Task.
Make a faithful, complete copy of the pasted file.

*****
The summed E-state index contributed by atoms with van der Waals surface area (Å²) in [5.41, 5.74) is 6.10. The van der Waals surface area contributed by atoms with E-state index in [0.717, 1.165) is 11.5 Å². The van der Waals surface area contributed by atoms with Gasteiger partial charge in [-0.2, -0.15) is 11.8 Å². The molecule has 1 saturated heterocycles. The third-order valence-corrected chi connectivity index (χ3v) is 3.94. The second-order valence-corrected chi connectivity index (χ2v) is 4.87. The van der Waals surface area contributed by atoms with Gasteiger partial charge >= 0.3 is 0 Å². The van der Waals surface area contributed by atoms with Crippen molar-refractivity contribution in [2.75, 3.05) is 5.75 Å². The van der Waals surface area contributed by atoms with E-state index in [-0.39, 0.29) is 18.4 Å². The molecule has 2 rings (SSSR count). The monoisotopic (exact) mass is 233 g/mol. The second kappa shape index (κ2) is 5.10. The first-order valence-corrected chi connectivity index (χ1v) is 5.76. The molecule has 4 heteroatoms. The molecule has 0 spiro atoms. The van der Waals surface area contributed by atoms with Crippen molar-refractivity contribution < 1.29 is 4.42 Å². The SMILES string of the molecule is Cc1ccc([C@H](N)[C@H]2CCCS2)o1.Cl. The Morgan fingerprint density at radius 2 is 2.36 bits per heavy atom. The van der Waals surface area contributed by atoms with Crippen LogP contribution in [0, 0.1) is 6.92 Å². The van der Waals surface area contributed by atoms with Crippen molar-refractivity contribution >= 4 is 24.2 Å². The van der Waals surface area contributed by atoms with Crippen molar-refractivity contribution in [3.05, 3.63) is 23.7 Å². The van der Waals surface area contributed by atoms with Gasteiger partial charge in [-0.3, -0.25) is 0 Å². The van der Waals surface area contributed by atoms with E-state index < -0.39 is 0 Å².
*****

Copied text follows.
The summed E-state index contributed by atoms with van der Waals surface area (Å²) in [5.41, 5.74) is 6.10. The van der Waals surface area contributed by atoms with E-state index in [0.717, 1.165) is 11.5 Å². The van der Waals surface area contributed by atoms with Gasteiger partial charge in [-0.2, -0.15) is 11.8 Å². The molecule has 1 saturated heterocycles. The third-order valence-corrected chi connectivity index (χ3v) is 3.94. The second-order valence-corrected chi connectivity index (χ2v) is 4.87. The van der Waals surface area contributed by atoms with Gasteiger partial charge >= 0.3 is 0 Å². The van der Waals surface area contributed by atoms with Crippen molar-refractivity contribution in [2.75, 3.05) is 5.75 Å². The van der Waals surface area contributed by atoms with E-state index in [-0.39, 0.29) is 18.4 Å². The molecule has 2 rings (SSSR count). The monoisotopic (exact) mass is 233 g/mol. The second kappa shape index (κ2) is 5.10. The first-order valence-corrected chi connectivity index (χ1v) is 5.76. The molecule has 4 heteroatoms. The molecule has 0 spiro atoms. The van der Waals surface area contributed by atoms with Crippen molar-refractivity contribution < 1.29 is 4.42 Å². The SMILES string of the molecule is Cc1ccc([C@H](N)[C@H]2CCCS2)o1.Cl. The Morgan fingerprint density at radius 2 is 2.36 bits per heavy atom. The van der Waals surface area contributed by atoms with Crippen LogP contribution in [0, 0.1) is 6.92 Å². The van der Waals surface area contributed by atoms with Crippen molar-refractivity contribution >= 4 is 24.2 Å². The van der Waals surface area contributed by atoms with Crippen molar-refractivity contribution in [3.05, 3.63) is 23.7 Å². The van der Waals surface area contributed by atoms with Gasteiger partial charge in [-0.3, -0.25) is 0 Å². The van der Waals surface area contributed by atoms with E-state index < -0.39 is 0 Å².